Cluster II: Mission to the Earth's Magnetosphere

The Launch

The first pair of Cluster satellites was successfully launched July 16, 2000. The Second pair was successfully launched August 9, 2000. (More information on the launch can be found here.)

The Mission

Cluster is an ambitious 4-spacecraft mission to Earth's magnetosphere and beyond. After more than ten years of planning, constructing, testing, assembling it was launched on June 4, 1996, only to be destroyed less than a minute later when the Ariane 5 launch vehicle failed so spectacularly.

The scientific importance of the mission and the determination of all the participants led to a follow-up mission as a replication of the original. Initially named Cluster II, it reverted to the simple designation "Cluster" once it was launched mid-2000.

The Mission is now in its final extension; the first of the 4 satellites will reenter in September 2024, at which time all payload operations on the remaining satellites will cease. Post-operations (recalibrations, documentation refinement, final archiving) will continue until March 2026.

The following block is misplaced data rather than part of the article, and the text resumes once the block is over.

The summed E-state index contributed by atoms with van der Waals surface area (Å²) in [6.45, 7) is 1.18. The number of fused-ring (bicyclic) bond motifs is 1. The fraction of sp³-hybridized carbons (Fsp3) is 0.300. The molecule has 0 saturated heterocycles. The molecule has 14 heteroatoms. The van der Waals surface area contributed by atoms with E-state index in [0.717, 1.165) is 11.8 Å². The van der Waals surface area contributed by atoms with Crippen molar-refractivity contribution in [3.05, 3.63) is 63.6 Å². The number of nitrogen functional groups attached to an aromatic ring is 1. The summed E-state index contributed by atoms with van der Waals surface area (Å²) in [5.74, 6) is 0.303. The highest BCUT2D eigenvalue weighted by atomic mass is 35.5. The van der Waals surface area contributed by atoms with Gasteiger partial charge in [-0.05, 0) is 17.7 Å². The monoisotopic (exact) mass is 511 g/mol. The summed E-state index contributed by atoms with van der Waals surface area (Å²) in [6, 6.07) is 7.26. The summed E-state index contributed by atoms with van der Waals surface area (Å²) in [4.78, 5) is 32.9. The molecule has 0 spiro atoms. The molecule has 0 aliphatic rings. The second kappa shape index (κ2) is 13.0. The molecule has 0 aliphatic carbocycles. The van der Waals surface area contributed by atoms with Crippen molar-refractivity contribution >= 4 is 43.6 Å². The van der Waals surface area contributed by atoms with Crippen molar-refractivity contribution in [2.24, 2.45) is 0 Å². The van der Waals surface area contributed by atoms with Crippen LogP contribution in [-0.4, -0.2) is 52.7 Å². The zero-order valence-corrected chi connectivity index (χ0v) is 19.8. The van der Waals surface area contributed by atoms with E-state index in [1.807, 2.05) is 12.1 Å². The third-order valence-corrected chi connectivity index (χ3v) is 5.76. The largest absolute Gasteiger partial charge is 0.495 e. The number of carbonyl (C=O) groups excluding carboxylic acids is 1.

The next reentry will occur in November 2025; the last two Clusters will reenter August 2026, the final end of the Cluster Mission.

Cluster is a cornerstone mission of the European Space Agency. 


The Cluster mission, consisting of four identical spacecraft flying in formation between 25000 and 125000 km above the Earth, will study the planet's magnetic field and electric surroundings in three dimensions. In particular, it will be looking at the effects of the solar wind, the hot wave of energy produced by the Sun, which buffets Earth's protective magnetosphere. This wind often breaks through at the poles, producing auroras. Cluster will examine this phenomenon, along with several others associated with the solar wind.

The Spacecraft

Each of the Cluster spacecraft carries an identical set of 11 instruments. These are designed to detect electric and magnetic fields, various electric and magnetic waves, as well as electrons and charged atoms. The satellites fly in a tetrahedral (triangular pyramid) formation, and the data they collect allow scientists to build a three-dimensional model of all the processes at work in the Earth's immediate space environment. This should provide insights into the influence of the Sun on the Earth environment.

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